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The Ethane Cracker's Pollution Potential

Scott Detrow / StateImpact Pennsylvania

An antique Shell gasoline pump at an Ohio oil and gas museum

Shell’s new Beaver County ethane cracker will likely produce tens of thousands of jobs, if the company goes ahead with the plan.
Over at Pipeline, Don Hopey takes a look at the other side of the equation: the emissions and pollutants that may come out of a major processing plant:

The ethylene cracker facility that Shell Chemical wants to build in Beaver County to process “wet gases” from the Marcellus and Utica shales has the potential to add significant emissions to the area’s industrial air pollutants.
As a result, according to the U.S. Environmental Protection Agency, such an industrial facility would need to utilize “best available control technologies” to meet strict air emissions regulations and offset any emissions increases with equal or greater reductions from other facilities.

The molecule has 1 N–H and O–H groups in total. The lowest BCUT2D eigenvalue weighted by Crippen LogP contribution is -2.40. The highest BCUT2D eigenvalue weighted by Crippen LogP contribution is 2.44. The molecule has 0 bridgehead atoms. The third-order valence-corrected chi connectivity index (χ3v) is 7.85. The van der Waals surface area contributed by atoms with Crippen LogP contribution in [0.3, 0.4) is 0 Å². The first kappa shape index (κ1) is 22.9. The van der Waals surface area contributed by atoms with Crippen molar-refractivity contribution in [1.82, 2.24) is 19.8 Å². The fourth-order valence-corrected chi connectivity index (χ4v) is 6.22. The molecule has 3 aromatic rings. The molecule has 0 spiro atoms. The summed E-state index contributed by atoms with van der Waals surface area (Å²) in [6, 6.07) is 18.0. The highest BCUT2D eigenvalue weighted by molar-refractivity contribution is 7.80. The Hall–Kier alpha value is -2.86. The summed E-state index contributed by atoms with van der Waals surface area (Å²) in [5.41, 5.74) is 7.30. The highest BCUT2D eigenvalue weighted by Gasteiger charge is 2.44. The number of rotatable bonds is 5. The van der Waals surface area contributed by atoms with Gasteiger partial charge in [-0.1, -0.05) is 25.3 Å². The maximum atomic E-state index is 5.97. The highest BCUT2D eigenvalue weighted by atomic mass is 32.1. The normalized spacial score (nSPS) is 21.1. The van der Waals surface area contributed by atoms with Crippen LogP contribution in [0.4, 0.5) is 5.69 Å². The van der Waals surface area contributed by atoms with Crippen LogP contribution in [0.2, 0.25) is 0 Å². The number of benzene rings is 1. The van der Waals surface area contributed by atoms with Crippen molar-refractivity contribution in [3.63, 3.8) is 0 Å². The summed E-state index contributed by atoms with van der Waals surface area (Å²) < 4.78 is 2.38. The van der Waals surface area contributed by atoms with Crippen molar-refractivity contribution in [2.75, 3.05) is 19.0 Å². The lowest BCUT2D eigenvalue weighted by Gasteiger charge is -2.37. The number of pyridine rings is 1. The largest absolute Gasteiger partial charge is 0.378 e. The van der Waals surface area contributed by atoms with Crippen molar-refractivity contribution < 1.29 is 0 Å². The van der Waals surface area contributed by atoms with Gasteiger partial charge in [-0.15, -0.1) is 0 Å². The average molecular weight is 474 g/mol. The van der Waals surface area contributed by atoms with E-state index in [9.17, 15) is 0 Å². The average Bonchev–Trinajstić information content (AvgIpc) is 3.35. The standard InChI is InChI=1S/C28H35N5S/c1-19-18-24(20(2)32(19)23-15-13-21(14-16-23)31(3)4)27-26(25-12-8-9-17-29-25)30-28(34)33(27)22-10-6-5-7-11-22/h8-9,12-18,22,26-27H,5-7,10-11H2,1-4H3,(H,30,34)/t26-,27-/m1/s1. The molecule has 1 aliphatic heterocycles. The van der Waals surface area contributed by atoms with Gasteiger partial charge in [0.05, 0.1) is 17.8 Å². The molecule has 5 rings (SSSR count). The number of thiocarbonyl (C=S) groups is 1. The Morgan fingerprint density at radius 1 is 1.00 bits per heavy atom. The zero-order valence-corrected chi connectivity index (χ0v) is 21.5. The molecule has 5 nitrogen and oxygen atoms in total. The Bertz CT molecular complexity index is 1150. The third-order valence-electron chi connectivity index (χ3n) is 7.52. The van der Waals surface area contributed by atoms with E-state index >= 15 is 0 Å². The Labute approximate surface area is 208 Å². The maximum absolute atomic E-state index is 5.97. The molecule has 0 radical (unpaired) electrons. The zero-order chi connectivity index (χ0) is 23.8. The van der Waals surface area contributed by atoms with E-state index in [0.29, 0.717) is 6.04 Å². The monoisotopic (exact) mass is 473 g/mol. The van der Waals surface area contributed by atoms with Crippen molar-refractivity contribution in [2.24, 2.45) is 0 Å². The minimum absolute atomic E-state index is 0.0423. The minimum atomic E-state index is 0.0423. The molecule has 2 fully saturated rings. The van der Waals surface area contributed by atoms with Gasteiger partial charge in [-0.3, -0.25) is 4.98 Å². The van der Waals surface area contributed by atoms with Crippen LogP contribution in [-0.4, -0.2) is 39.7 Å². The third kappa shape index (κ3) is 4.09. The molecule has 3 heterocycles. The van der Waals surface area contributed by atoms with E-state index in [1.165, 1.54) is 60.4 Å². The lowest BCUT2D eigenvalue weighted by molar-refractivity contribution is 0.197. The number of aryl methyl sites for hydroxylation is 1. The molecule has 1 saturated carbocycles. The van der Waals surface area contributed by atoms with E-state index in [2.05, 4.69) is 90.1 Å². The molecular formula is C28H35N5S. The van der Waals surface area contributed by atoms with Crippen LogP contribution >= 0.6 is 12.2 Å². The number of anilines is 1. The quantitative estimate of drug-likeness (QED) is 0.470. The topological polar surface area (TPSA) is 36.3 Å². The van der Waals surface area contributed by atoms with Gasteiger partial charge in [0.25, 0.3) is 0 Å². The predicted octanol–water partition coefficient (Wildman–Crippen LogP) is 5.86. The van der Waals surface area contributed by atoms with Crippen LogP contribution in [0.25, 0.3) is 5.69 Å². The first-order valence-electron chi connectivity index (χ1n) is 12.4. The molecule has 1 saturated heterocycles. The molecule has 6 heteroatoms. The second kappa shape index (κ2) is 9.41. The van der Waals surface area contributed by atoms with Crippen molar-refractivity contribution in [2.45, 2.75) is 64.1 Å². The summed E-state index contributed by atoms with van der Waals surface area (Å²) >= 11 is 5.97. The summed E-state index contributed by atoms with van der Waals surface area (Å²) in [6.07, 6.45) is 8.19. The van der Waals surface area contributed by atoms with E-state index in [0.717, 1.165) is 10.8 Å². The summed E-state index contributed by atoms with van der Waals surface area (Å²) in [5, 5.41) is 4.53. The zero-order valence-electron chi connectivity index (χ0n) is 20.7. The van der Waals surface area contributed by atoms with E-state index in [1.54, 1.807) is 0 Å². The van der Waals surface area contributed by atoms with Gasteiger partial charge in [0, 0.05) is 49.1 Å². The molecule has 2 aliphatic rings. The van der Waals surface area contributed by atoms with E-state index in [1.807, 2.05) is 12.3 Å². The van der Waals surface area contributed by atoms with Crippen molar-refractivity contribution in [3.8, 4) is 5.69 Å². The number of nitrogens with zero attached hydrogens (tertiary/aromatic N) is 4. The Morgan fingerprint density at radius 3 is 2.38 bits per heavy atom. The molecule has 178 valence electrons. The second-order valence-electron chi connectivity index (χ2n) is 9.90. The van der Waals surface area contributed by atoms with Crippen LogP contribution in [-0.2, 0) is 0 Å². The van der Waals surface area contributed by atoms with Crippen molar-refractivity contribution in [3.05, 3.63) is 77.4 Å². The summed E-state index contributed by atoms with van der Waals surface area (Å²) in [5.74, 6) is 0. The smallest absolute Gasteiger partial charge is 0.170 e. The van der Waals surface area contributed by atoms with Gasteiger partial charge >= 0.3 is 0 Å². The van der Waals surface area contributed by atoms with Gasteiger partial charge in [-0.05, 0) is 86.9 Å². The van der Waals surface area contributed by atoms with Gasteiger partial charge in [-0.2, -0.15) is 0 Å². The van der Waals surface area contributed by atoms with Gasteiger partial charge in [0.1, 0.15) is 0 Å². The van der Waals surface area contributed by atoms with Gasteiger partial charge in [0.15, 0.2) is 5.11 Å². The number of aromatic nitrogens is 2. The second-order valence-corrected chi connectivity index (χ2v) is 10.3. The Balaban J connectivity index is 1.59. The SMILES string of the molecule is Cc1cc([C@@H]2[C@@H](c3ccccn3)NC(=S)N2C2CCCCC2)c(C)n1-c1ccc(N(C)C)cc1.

The EPA said petrochemical facilities that use heat and pressure to “crack” wet gases — such as ethane, propane and butane to produce ethylene, propylene and other shorter chain hydrocarbons used to make plastics — also can emit a wide range of air pollutants.
Those emissions — nitrogen oxides, sulfur dioxides, carbon monoxide, volatile organic compounds, fine particulates and greenhouse gases — are produced mainly from burning fuels to heat furnaces where wet gases are cooked under pressure to produce basic building blocks for a variety of petrochemical-based products.

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